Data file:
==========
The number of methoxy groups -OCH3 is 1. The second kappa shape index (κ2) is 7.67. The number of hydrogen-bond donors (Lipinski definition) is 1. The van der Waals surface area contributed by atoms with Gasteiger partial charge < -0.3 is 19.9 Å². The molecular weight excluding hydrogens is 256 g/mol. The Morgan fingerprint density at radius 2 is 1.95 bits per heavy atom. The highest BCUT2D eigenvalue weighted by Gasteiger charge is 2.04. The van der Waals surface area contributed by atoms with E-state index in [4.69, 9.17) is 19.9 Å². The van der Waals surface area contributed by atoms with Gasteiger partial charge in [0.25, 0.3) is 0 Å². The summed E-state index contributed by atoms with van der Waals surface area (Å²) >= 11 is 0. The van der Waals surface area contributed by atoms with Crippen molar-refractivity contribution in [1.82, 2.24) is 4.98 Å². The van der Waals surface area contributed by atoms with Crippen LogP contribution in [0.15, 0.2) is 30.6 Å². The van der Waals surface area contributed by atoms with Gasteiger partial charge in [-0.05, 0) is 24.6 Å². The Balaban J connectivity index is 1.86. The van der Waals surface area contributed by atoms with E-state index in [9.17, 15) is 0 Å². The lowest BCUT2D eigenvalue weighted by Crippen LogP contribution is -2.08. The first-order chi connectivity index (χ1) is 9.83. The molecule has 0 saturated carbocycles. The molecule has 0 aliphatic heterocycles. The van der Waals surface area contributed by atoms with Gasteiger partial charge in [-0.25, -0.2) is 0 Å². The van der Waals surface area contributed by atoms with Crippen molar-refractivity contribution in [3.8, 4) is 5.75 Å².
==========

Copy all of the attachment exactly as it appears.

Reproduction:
The number of methoxy groups -OCH3 is 1. The second kappa shape index (κ2) is 7.67. The number of hydrogen-bond donors (Lipinski definition) is 1. The van der Waals surface area contributed by atoms with Gasteiger partial charge < -0.3 is 19.9 Å². The molecular weight excluding hydrogens is 256 g/mol. The Morgan fingerprint density at radius 2 is 1.95 bits per heavy atom. The highest BCUT2D eigenvalue weighted by Gasteiger charge is 2.04. The van der Waals surface area contributed by atoms with E-state index in [4.69, 9.17) is 19.9 Å². The van der Waals surface area contributed by atoms with Gasteiger partial charge in [0.25, 0.3) is 0 Å². The summed E-state index contributed by atoms with van der Waals surface area (Å²) >= 11 is 0. The van der Waals surface area contributed by atoms with Crippen molar-refractivity contribution in [1.82, 2.24) is 4.98 Å². The van der Waals surface area contributed by atoms with Crippen LogP contribution in [0.15, 0.2) is 30.6 Å². The van der Waals surface area contributed by atoms with Gasteiger partial charge in [-0.05, 0) is 24.6 Å². The Balaban J connectivity index is 1.86. The van der Waals surface area contributed by atoms with E-state index in [9.17, 15) is 0 Å². The lowest BCUT2D eigenvalue weighted by Crippen LogP contribution is -2.08. The first-order chi connectivity index (χ1) is 9.83. The molecule has 0 saturated carbocycles. The molecule has 0 aliphatic heterocycles. The van der Waals surface area contributed by atoms with Gasteiger partial charge in [-0.25, -0.2) is 0 Å². The van der Waals surface area contributed by atoms with Crippen molar-refractivity contribution in [3.8, 4) is 5.75 Å².